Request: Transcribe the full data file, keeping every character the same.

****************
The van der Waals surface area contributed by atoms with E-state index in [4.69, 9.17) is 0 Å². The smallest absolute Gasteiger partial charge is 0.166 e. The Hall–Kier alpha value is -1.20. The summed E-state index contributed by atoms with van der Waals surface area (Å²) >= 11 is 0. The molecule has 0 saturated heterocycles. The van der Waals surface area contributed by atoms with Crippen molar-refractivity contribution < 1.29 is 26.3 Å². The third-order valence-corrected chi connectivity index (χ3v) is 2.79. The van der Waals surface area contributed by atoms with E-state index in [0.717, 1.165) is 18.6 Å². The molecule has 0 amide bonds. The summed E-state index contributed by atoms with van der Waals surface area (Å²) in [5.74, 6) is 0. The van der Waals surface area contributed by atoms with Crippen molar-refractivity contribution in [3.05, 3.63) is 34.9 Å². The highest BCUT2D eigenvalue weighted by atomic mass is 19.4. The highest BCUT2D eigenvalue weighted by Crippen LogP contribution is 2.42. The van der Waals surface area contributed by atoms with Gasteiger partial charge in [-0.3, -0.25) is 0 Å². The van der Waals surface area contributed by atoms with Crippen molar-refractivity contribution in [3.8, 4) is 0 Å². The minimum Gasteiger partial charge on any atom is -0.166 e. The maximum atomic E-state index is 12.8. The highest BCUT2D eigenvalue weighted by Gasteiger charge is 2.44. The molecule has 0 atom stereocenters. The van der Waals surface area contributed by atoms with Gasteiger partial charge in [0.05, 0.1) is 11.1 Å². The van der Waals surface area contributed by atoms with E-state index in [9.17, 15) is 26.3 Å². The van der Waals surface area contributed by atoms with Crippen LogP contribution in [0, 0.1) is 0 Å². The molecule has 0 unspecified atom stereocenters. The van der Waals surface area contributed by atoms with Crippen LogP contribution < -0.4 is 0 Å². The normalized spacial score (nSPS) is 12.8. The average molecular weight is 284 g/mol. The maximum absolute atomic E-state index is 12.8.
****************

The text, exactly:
The van der Waals surface area contributed by atoms with E-state index in [4.69, 9.17) is 0 Å². The smallest absolute Gasteiger partial charge is 0.166 e. The Hall–Kier alpha value is -1.20. The summed E-state index contributed by atoms with van der Waals surface area (Å²) >= 11 is 0. The molecule has 0 saturated heterocycles. The van der Waals surface area contributed by atoms with Crippen molar-refractivity contribution < 1.29 is 26.3 Å². The third-order valence-corrected chi connectivity index (χ3v) is 2.79. The van der Waals surface area contributed by atoms with E-state index in [0.717, 1.165) is 18.6 Å². The molecule has 0 amide bonds. The summed E-state index contributed by atoms with van der Waals surface area (Å²) in [5.74, 6) is 0. The van der Waals surface area contributed by atoms with Crippen molar-refractivity contribution in [3.05, 3.63) is 34.9 Å². The highest BCUT2D eigenvalue weighted by atomic mass is 19.4. The highest BCUT2D eigenvalue weighted by Crippen LogP contribution is 2.42. The van der Waals surface area contributed by atoms with Gasteiger partial charge in [-0.3, -0.25) is 0 Å². The van der Waals surface area contributed by atoms with Crippen molar-refractivity contribution in [3.8, 4) is 0 Å². The minimum Gasteiger partial charge on any atom is -0.166 e. The maximum atomic E-state index is 12.8. The highest BCUT2D eigenvalue weighted by Gasteiger charge is 2.44. The molecule has 0 atom stereocenters. The van der Waals surface area contributed by atoms with Gasteiger partial charge in [0.05, 0.1) is 11.1 Å². The van der Waals surface area contributed by atoms with E-state index in [9.17, 15) is 26.3 Å². The van der Waals surface area contributed by atoms with Crippen LogP contribution in [0, 0.1) is 0 Å². The molecule has 0 unspecified atom stereocenters. The van der Waals surface area contributed by atoms with Crippen LogP contribution < -0.4 is 0 Å². The normalized spacial score (nSPS) is 12.8. The average molecular weight is 284 g/mol. The maximum absolute atomic E-state index is 12.8.